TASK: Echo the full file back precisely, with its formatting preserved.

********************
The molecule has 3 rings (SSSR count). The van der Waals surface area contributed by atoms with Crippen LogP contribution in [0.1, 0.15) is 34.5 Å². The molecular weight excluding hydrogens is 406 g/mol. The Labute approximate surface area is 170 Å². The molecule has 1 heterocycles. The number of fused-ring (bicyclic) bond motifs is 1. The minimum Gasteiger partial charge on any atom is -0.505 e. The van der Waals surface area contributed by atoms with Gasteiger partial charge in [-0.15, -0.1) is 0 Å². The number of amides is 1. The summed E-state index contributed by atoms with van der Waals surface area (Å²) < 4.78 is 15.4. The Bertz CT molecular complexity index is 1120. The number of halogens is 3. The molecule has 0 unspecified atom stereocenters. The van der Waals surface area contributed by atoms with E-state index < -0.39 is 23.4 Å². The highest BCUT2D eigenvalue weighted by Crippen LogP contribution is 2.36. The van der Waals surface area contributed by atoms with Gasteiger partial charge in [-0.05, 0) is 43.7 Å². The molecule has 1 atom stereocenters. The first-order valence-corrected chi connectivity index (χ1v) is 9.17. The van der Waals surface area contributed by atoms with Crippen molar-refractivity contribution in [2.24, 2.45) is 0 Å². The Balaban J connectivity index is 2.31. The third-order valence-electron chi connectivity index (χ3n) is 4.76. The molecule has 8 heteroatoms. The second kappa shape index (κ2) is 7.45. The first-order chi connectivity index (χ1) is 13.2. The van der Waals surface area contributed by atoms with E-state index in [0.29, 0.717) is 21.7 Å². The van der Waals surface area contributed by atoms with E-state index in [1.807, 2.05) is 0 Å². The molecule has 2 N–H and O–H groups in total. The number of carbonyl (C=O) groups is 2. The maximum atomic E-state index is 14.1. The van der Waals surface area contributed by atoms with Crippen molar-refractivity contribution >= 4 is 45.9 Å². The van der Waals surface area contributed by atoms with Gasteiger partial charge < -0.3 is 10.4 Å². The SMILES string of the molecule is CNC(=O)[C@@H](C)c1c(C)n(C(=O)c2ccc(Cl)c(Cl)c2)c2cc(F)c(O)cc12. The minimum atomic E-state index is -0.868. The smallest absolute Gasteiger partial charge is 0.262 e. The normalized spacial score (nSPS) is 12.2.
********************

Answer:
The molecule has 3 rings (SSSR count). The van der Waals surface area contributed by atoms with Crippen LogP contribution in [0.1, 0.15) is 34.5 Å². The molecular weight excluding hydrogens is 406 g/mol. The Labute approximate surface area is 170 Å². The molecule has 1 heterocycles. The number of fused-ring (bicyclic) bond motifs is 1. The minimum Gasteiger partial charge on any atom is -0.505 e. The van der Waals surface area contributed by atoms with Gasteiger partial charge in [-0.15, -0.1) is 0 Å². The number of amides is 1. The summed E-state index contributed by atoms with van der Waals surface area (Å²) < 4.78 is 15.4. The Bertz CT molecular complexity index is 1120. The number of halogens is 3. The molecule has 0 unspecified atom stereocenters. The van der Waals surface area contributed by atoms with E-state index < -0.39 is 23.4 Å². The highest BCUT2D eigenvalue weighted by Crippen LogP contribution is 2.36. The van der Waals surface area contributed by atoms with Gasteiger partial charge in [-0.05, 0) is 43.7 Å². The molecule has 1 atom stereocenters. The first-order valence-corrected chi connectivity index (χ1v) is 9.17. The van der Waals surface area contributed by atoms with Crippen molar-refractivity contribution in [2.24, 2.45) is 0 Å². The Balaban J connectivity index is 2.31. The third-order valence-electron chi connectivity index (χ3n) is 4.76. The molecule has 8 heteroatoms. The second kappa shape index (κ2) is 7.45. The first-order chi connectivity index (χ1) is 13.2. The van der Waals surface area contributed by atoms with E-state index in [0.29, 0.717) is 21.7 Å². The van der Waals surface area contributed by atoms with E-state index in [1.807, 2.05) is 0 Å². The molecule has 2 N–H and O–H groups in total. The number of carbonyl (C=O) groups is 2. The maximum atomic E-state index is 14.1. The van der Waals surface area contributed by atoms with Crippen molar-refractivity contribution >= 4 is 45.9 Å². The van der Waals surface area contributed by atoms with Gasteiger partial charge < -0.3 is 10.4 Å². The SMILES string of the molecule is CNC(=O)[C@@H](C)c1c(C)n(C(=O)c2ccc(Cl)c(Cl)c2)c2cc(F)c(O)cc12. The minimum atomic E-state index is -0.868. The smallest absolute Gasteiger partial charge is 0.262 e. The normalized spacial score (nSPS) is 12.2.